San Francisco

Mission Blue Butterflies In San Francisco: Endangered Insect Reintroduced To Natural Habitat (PHOTOS)

Fly away home, beautiful butterfly!

The San Francisco Recreation and Parks Department released a handful of endangered Mission blue butterflies from the top of Twin Peaks on Wednesday as part of an effort to reintroduce the species to its natural habitat.


Collected from San Bruno Mountain in San Mateo County, officials hope to release 40 males and 20 females by the end of the month. The insects are native to the San Francisco Bay Area and used to flourish in the Twin Peaks neighborhood until urbanization and invasive plant species caused their population to die off. The Federal government deemed Mission blues endangered in 1976.

But now, the gorgeous creatures may have a fighting chance. Scientists have been slowly reintroducing the butterflies in the Twin Peaks area since 2009 and closely monitoring their feeding and mating habits. Since the insects can only survive on three specific lupine plants, their habitat is restricted to the Bay Area.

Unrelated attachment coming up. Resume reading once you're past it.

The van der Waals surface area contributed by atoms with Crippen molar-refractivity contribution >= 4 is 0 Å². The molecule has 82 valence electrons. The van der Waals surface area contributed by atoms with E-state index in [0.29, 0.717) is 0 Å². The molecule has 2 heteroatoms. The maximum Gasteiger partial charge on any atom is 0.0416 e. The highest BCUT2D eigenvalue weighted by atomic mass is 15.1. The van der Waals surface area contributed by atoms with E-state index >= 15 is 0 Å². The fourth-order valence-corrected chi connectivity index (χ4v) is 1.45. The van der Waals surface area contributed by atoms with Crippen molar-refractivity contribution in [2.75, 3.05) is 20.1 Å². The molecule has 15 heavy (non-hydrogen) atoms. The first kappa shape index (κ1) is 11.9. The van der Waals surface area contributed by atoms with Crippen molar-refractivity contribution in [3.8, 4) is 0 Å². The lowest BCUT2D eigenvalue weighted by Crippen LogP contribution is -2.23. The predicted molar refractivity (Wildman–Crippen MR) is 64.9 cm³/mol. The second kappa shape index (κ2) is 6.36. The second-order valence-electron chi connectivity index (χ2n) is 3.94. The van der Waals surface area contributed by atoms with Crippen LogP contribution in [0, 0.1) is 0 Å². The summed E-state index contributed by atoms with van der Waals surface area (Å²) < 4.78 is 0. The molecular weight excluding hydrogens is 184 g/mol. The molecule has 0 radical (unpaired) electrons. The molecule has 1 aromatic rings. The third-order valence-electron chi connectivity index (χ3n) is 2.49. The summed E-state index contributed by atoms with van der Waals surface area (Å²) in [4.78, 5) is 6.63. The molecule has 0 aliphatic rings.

"It is deeply gratifying to see the Mission blue butterfly population reintroduction with habitat management efforts on a nearby iconic San Francisco mountain top," Sam Herzberg, Senior Planner of San Mateo County Parks, said in a statement. "Humans can help these endangered species recover."

The Parks Department eventually hopes to bring several hundred of the butterflies back to Twin Peaks.

Take a look at images of the stunning insect below:

Endangered Mission Blue Butterflies

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